Upon conducting a current between the upper electrode 56 and the lower electrode 57 in the semiconductor light emitting device fabricated as described above, at a threshold current of 2A or more, stimulated emission is observed and a single mode with an oscillation wavelength of 1.3 μm is gained. Light emits from an outer peripheral portion 58 of the upper electrode 56.
  • [0009]
    As should be understood, in the conventional semiconductor light emitting device, the threshold current is relatively large, for example, 2A.
  • [0010]
    In addition, since the upper electrode 56 is circular, polarization planes of light have different directions. The polarization planes may be oriented in the same direction by forming the concave portions 59 in the shape of oval, but the plurality of concave portions 59 which have the same oval shape are very difficult to create.
  • [0011]
    Even in the light having the same polarization plane, the light emitting wavelength becomes unstable because of the presence of two stable light emitting modes.
  • [0012]
    Although the semiconductor light emitting device is fabricated by fusion bonding crystals to each other as described above, the entire surfaces of the substrates having a large diameter are difficult to fusion bond.
  • SUMMARY OF THE INVENTION
  • [0013]
    The present invention has been developed under the circumstances, and an object of the present invention is to provide a semiconductor light emitting device with a low threshold current and with polarization planes of light controlled, and a method of fabricating the semiconductor light emitting device.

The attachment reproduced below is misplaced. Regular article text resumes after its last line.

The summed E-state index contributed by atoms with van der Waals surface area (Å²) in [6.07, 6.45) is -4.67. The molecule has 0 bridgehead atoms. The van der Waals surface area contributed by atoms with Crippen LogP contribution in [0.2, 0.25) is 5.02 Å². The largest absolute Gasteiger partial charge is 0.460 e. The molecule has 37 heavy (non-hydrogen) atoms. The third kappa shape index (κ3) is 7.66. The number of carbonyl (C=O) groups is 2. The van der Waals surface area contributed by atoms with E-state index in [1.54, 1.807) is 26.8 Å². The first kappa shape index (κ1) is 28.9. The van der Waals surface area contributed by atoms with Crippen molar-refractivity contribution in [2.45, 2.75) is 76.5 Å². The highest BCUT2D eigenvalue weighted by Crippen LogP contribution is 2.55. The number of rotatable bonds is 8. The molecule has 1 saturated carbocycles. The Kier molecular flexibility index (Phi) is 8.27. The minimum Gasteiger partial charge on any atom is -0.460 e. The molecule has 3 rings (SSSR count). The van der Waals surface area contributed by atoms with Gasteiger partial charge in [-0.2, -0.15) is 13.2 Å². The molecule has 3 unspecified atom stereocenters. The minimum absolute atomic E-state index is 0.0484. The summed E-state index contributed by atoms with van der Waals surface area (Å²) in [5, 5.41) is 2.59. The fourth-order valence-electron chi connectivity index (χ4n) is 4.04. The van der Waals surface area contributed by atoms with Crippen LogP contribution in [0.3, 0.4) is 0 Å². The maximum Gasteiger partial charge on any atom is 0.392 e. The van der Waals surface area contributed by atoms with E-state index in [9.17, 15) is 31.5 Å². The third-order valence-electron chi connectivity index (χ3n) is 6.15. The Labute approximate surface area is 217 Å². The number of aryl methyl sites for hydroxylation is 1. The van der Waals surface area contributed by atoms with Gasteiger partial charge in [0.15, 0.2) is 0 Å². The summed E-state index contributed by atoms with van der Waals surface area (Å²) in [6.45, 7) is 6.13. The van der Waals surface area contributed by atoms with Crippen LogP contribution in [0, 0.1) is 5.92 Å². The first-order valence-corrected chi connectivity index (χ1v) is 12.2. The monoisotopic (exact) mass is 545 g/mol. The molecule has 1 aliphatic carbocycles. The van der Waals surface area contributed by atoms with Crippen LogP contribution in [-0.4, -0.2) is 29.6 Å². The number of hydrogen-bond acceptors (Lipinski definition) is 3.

• [0014]
    In order to achieve the above described object, there is provided a semiconductor light emitting device comprising a semiconductor substrate; a semiconductor layered structure provided on the semiconductor substrate and comprised of a lower cladding layer, an active layer having a resonator in a direction parallel to the semiconductor substrate, and an upper cladding layer; an upper electrode connected to the upper cladding layer and extending in stripe shape in a resonator direction; and a lower electrode connected to the lower cladding layer, wherein the semiconductor layered structure has a photonic crystal structure in which a plurality of concave portions or convex portions are arranged periodically in the resonator direction, the photonic crystal structure is configured such that at least part of the photonic crystal structure does not overlap with the upper electrode and the photonic crystal structure and the upper electrode are arranged in the resonator direction as seen in a plan view, and when a predetermined voltage is applied between the upper electrode and the lower electrode, light radiates from a region of the photonic crystal structure which does not overlap with the upper electrode as seen in a plan view.